Office of Diversity and Inclusion revamps annual report

Assistant provost of diversity and inclusion Nsombi Ricketts. Northwestern released its 2017 diversity and inclusion report on April 6.

Source: Nsombi Ricketts

Assistant provost of diversity and inclusion Nsombi Ricketts. Northwestern released its 2017 diversity and inclusion report on April 6.

Gabby Birenbaum, Assistant Campus Editor

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The Office of Diversity and Inclusion overhauled the structure of the annual diversity and inclusion report for 2017 by breaking down data by school — both graduate and undergraduate — and featuring key initiatives.

Though the report is an annual endeavor, Nsombi Ricketts, assistant provost of diversity and inclusion, said her office decided to take a more in-depth look as opposed to addressing general trend data in the April 6 report.

“The report this year is more interactive, it’s more dynamic and it’s also aligning the efforts for diversity and inclusion across campus with our office’s four pillars, which are access, equity, enrichment and wellbeing,” Ricketts said.

Both Ricketts and Jasmine Gurneau, senior program coordinator of Native American and indigenous initiatives, said they were proud of strides made for Native American and indigenous staff, faculty and students.

The report included a section on Native American and indigenous initiatives and highlighted the 2016 creation of the Center for Native American and Indigenous Research and Northwestern’s 2017 hosting of the Urban Native Education Conference.

In addition to the section, Ricketts and Gurneau said statistics and initiatives regarding Native Americans and indigenous people were dispersed throughout the report: “American Indian/Native American” is included as a category in the statistical breakdowns of students and faculty by school.

“We have so much to share about Native American and indigenous initiatives,” Gurneau said. “They are a feature of the report, but they’re also woven throughout the entire report, and I feel like that’s a statement about it not just being an isolated initiative, but that it’s woven into the fabric of Northwestern.”

The report also provided statistical analysis on faculty in each school by gender. While 50 percent of the School of Communication’s tenure-line faculty were women in 2017, the Medill School of Journalism and McCormick School of Engineering lagged behind the others at 22 percent and 13 percent, respectively.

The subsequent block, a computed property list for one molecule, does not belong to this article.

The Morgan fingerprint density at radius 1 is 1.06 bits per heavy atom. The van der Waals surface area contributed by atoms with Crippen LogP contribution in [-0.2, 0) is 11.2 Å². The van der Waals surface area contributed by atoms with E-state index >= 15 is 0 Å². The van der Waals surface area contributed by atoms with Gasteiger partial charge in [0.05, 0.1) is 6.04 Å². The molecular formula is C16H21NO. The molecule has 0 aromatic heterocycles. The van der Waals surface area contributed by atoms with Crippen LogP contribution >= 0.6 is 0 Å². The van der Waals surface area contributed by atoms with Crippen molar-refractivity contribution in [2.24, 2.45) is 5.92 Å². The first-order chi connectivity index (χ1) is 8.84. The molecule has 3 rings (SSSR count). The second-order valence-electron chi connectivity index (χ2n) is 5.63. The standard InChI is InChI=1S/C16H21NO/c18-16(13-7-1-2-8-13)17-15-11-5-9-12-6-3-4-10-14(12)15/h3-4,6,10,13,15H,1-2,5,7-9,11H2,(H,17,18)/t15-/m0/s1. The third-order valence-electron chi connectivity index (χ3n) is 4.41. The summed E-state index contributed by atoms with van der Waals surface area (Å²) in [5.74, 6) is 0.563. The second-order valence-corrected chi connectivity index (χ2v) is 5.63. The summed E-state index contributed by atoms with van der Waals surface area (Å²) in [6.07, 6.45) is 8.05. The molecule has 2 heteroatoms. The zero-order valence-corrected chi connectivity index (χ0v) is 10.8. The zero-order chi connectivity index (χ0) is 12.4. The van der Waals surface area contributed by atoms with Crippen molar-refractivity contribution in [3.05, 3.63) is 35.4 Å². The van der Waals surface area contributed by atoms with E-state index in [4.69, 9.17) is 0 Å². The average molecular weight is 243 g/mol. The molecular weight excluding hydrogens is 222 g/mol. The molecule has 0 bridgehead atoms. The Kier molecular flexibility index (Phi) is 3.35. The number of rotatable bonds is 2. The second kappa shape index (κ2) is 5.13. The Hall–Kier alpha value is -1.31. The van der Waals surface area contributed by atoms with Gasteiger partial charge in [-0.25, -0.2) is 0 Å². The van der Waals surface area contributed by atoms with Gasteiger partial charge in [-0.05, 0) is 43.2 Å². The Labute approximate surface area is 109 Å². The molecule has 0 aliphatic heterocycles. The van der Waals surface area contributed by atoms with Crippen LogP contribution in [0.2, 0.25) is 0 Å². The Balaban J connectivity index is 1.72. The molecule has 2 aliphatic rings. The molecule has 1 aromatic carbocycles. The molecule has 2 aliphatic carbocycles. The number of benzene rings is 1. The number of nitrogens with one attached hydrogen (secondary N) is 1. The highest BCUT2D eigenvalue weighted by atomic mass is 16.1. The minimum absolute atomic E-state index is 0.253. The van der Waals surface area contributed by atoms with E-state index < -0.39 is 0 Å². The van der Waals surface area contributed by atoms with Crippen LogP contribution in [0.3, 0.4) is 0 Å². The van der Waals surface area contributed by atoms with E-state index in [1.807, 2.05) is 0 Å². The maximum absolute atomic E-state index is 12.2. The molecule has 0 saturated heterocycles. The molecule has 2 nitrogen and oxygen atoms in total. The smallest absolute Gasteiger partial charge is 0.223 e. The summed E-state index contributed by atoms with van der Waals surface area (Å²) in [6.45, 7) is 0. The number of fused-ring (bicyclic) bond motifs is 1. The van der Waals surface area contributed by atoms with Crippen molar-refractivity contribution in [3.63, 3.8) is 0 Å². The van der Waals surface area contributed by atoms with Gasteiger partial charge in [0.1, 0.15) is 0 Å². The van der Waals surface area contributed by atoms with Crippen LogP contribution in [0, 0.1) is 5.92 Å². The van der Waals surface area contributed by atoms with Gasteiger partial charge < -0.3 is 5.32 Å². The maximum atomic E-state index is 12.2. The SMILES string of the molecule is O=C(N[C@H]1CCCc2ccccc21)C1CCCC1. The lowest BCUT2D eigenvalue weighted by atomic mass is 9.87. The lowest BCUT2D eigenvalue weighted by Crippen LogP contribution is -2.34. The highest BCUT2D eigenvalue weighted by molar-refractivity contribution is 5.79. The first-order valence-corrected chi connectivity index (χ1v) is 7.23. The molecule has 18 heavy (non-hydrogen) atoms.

Ricketts said her office partners with the office of the associate provost for faculty and the Organization for Women Faculty to look at data regarding female faculty, particularly in science, technology, engineering and mathematics fields, and try to increase faculty diversity.

The report also provided data on the undergraduate class of 2020, which is majority-minority, with 46 percent of the class identifying as white. Ricketts said the class of 2019 is also majority-minority, as 48.5 percent identifies as white.

“The statistic is not important just for our office; it’s important for Northwestern,” Ricketts said. “It just means that our population is more accurately reflecting the changing demographics in the country.”

Former Associated Student Government vice president for accessibility and inclusion Austin Gardner said he was excited by the section on Student Enrichment Services, an office that was established in 2014 to support low-income and first-generation students. Gardner said this year’s report discussed the office’s expansion, which he appreciated reading about.

Considering University President Morton Schapiro’s goal of having 20 percent of the entering class in 2020 be Pell Grant-eligible, Gardner said the office needs to continue to expand.

“It’s one of those things where you won the battle but you haven’t won the war,” Gardner said. “We still have a lot more battles to win before we get to the goal.”

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